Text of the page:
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Ark Investment Management Offers Paradise … for Gamblers Only

Do you have a gambling problem? Hopefully not. But what about the retail and professional investors who own shares in Cathie Wood’s ARK Innovation ETF (NYSEARCA:ARKK)?

two playing cards, an ace of spades and a king of spades, leaned against a stack of black and red poker chips. represents gambling stocks.

Source: shutterstock.com/Dugger94621

Most traders base bets on emotions, rather than bet logically on quality businesses that appear to be undervalued. In fact, studies have found that stock market speculators share alarmingly similar traits to pathological gamblers.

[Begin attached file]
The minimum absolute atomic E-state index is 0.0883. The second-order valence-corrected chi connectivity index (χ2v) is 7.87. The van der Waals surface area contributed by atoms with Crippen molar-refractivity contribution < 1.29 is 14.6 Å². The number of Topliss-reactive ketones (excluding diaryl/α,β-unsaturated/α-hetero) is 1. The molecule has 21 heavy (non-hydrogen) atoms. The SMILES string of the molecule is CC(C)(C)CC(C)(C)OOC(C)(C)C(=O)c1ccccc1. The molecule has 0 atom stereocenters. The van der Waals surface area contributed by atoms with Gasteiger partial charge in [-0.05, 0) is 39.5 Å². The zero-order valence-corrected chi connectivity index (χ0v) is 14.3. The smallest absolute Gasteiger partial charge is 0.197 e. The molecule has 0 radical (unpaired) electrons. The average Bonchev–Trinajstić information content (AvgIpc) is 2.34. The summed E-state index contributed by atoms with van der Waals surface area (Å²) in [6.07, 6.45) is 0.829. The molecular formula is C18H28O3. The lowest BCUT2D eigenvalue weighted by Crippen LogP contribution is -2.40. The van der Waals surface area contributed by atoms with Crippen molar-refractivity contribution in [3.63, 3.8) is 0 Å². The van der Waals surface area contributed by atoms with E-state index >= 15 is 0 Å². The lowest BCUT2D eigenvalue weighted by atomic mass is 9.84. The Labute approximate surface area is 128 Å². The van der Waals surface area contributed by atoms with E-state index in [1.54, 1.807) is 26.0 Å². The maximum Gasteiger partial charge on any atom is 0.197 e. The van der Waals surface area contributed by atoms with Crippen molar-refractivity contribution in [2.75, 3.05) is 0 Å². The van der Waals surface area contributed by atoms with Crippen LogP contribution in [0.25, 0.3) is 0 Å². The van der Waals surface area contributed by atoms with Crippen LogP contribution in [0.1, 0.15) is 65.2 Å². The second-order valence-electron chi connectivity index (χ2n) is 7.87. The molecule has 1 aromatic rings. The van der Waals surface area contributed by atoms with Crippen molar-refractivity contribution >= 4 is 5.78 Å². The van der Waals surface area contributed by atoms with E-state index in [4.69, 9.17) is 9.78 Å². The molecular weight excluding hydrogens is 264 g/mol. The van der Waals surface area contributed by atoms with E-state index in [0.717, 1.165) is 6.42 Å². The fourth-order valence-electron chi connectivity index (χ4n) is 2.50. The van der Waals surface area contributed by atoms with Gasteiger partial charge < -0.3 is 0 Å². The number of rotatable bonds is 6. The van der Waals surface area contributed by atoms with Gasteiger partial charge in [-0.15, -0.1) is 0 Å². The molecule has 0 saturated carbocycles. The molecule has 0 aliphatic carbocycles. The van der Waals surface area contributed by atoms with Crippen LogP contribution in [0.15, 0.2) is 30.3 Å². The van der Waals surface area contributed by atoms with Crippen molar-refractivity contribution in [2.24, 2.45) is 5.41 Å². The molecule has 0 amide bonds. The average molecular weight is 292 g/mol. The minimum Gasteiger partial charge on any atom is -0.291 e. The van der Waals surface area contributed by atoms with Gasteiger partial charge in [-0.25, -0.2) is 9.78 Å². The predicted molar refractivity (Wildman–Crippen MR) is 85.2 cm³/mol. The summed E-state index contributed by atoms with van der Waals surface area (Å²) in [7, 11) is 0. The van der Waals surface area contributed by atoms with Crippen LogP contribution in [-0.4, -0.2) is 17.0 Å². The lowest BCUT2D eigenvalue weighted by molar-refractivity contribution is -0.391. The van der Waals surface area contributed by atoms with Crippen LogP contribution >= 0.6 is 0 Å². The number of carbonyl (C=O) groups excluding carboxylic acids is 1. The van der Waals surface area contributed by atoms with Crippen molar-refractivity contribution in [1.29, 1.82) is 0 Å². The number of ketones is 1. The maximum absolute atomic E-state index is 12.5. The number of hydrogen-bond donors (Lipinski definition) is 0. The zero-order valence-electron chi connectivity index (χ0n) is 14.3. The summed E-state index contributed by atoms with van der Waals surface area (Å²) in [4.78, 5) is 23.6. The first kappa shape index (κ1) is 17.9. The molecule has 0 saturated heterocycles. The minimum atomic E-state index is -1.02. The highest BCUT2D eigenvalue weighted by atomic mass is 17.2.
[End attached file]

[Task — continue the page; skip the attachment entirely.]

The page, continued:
So, who is the largest trafficker in overvalued risky securities? One of the largest “risk dealers” in the field of overvalued speculative growth stocks? You guessed it — ARK Investment Management.

If you’re considering investing in the ARKK exchange-traded fund or any other ARK-managed funds, here’s a breakdown of what you’re getting into.

Hint: It’s not as glamourous as you might think.

A Quick Look at Ark Investment Management

ARK has been a spectacular growth story in terms of garnering assets under management. AUM has grown to over $50 billion since its founding in 2014. It appears that its stock selection is simply made on the theory that “innovation causes disruption;” therefore, it simply buys stocks that are considered disruptive and innovative. ARK apparently does so without regard to price, value, risk, profitability or competition.

If it grows and innovates it must be good. Right?